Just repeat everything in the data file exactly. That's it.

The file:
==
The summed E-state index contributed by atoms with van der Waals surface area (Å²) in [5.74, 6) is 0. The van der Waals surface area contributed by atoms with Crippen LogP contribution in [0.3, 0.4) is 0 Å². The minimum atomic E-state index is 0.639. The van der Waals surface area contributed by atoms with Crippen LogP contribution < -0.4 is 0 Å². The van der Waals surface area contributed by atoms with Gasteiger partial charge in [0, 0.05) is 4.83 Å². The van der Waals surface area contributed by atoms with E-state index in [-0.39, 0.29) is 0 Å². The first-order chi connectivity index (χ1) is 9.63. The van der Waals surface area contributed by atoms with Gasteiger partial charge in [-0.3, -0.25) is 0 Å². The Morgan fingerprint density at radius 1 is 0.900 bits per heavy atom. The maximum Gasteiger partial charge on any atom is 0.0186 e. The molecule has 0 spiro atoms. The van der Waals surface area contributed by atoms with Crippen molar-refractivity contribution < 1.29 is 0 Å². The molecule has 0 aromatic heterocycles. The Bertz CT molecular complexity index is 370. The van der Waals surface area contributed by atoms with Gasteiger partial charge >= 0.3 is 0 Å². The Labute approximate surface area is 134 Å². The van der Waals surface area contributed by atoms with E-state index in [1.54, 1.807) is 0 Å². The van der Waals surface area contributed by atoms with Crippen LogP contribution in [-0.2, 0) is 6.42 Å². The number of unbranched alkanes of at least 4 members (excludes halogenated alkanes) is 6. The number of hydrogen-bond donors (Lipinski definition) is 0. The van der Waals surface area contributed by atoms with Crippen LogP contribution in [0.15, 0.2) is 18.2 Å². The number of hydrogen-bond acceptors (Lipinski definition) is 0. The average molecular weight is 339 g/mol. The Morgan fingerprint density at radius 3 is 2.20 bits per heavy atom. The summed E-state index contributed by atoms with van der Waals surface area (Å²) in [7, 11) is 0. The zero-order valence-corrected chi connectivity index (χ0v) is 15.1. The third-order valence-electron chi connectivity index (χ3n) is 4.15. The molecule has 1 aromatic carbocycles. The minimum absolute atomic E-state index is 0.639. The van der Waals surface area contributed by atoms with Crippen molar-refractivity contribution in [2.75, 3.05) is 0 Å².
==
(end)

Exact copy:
The summed E-state index contributed by atoms with van der Waals surface area (Å²) in [5.74, 6) is 0. The van der Waals surface area contributed by atoms with Crippen LogP contribution in [0.3, 0.4) is 0 Å². The minimum atomic E-state index is 0.639. The van der Waals surface area contributed by atoms with Crippen LogP contribution < -0.4 is 0 Å². The van der Waals surface area contributed by atoms with Gasteiger partial charge in [0, 0.05) is 4.83 Å². The van der Waals surface area contributed by atoms with E-state index in [-0.39, 0.29) is 0 Å². The first-order chi connectivity index (χ1) is 9.63. The van der Waals surface area contributed by atoms with Gasteiger partial charge in [-0.3, -0.25) is 0 Å². The Morgan fingerprint density at radius 1 is 0.900 bits per heavy atom. The maximum Gasteiger partial charge on any atom is 0.0186 e. The molecule has 0 spiro atoms. The van der Waals surface area contributed by atoms with Crippen molar-refractivity contribution < 1.29 is 0 Å². The molecule has 0 aromatic heterocycles. The Bertz CT molecular complexity index is 370. The van der Waals surface area contributed by atoms with Gasteiger partial charge >= 0.3 is 0 Å². The Labute approximate surface area is 134 Å². The van der Waals surface area contributed by atoms with E-state index in [1.54, 1.807) is 0 Å². The van der Waals surface area contributed by atoms with Crippen LogP contribution in [-0.2, 0) is 6.42 Å². The number of unbranched alkanes of at least 4 members (excludes halogenated alkanes) is 6. The number of hydrogen-bond donors (Lipinski definition) is 0. The van der Waals surface area contributed by atoms with Crippen LogP contribution in [0.15, 0.2) is 18.2 Å². The number of hydrogen-bond acceptors (Lipinski definition) is 0. The average molecular weight is 339 g/mol. The Morgan fingerprint density at radius 3 is 2.20 bits per heavy atom. The summed E-state index contributed by atoms with van der Waals surface area (Å²) in [7, 11) is 0. The zero-order valence-corrected chi connectivity index (χ0v) is 15.1. The third-order valence-electron chi connectivity index (χ3n) is 4.15. The molecule has 1 aromatic carbocycles. The minimum absolute atomic E-state index is 0.639. The van der Waals surface area contributed by atoms with Crippen molar-refractivity contribution in [2.75, 3.05) is 0 Å².